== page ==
Military Continues to Use Rape As a Weapon, WLB Says
By NETWORK MEDIA GROUP (NMG)
Wednesday, July 1, 2020
Sexual violence and torture continue to be perpetrated by the military in conflict areas throughout Burma, particularly against ethnic women, representatives of the Women’s League of Burma (WLB) said.
Lway Poe Nge, Joint Secretary 2 of the WLB, spoke on the issue in an online conference to mark the International Day in Support of Victims of Torture on June 26.
“We highlight the issue of rape because the majority of women do not join in armed struggle, but women are raped in the armed conflict in ethnic regions. Some women are gang raped,” Lway Poe Nge said.
She added that the torture women in endure because of the civil war “is both physical and mental.”
Aung Zaw Oo, who is working with the Network for Human Rights Documentation – Burma (ND-Burma), said that rape has been well documented under previous regimes in Burma, and it continues under the current administration’s governance
“Civilians are targeted for torture. It has happened in conflict-affected ethnic regions,” he said. “For example, it happened in Karen State. It decreased in Karen State after the signing of a ceasefire agreement. Then it happened in Kachin State. It decreased in Kachin State. Later on, it happened in northern Shan State. Now it is increasing in Rakhine State.”
The WLB, ND-Burma, the Assistance Association of Political Prisoners (AAPP), Vimutti Women’s Organizations (VWO) and Asia Justice and Rights (AJAR) released a joint statement on the issue, describing sexual violence as a form of torture in conflict areas in ethnic states. It continues to be perpetrated, along with torture in detention centers and interrogation centers, often in an effort to force confessions or procure information.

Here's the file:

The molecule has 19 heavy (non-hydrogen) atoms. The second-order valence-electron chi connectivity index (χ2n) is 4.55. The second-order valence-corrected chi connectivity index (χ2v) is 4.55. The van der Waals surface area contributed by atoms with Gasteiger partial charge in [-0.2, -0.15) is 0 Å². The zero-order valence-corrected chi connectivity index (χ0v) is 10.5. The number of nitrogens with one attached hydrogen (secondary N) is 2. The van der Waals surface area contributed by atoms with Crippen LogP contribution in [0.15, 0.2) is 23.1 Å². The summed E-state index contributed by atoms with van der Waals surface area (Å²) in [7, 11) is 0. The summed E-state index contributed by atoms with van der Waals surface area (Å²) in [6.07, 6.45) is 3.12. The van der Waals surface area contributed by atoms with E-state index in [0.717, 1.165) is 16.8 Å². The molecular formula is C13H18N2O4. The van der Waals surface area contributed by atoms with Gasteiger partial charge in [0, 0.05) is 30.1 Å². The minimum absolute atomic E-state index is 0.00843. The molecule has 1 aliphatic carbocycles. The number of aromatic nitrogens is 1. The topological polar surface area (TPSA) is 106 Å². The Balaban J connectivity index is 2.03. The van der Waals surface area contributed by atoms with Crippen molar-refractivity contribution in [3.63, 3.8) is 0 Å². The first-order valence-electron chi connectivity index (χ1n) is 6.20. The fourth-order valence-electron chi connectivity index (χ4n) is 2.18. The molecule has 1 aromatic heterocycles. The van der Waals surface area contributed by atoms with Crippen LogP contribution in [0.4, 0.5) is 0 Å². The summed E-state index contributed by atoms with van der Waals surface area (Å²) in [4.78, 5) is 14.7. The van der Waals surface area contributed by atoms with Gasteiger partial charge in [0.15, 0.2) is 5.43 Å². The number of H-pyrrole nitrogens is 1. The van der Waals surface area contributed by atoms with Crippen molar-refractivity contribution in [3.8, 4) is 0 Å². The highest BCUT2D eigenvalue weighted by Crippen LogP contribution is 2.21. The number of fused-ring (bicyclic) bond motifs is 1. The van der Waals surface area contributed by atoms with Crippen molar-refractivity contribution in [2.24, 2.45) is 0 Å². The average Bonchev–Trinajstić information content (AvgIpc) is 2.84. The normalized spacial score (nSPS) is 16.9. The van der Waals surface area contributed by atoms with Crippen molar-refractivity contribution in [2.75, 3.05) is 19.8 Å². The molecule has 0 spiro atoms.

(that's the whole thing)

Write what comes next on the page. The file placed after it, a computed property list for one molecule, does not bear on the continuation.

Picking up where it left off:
The joint statement also said, “it is the government’s responsibility to stop and prevent torture in its jurisdiction, and to prosecute and punish those who commit it.”
“However, impunity still prevails and perpetrators remain unpunished,” the statement said.
Lway Poe Nge said that women’s organizations have documented “thousands” of cases, but despite the wide range of data available, courts have yet to deliver justice regarding these crimes.
Aung Zaw Oo said that villagers in Burma are still at risk of being detained by Burma Army soldiers if they are suspected of being linked to ethnic armed organizations.
“Villagers have been tortured by soldiers. They have never apologized to the victims,” he said. “Human rights abuses have occurred in the past, are occurring at the present, and will occur in the future. I think that if armed conflict continues to happen, human rights abuses will continue to happen, too.”
The five civil society organizations signatory to the statement have called for withdrawal of the army battalions stationed in ethnic areas and a halt to armed conflict, along with the prosecution and punishment of those who perpetrate torture, sexual violence and other human rights violations against civilians.
They also demanded that the government of Burma sign and ratify the UN Convention Against Torture and implement it through national legislation.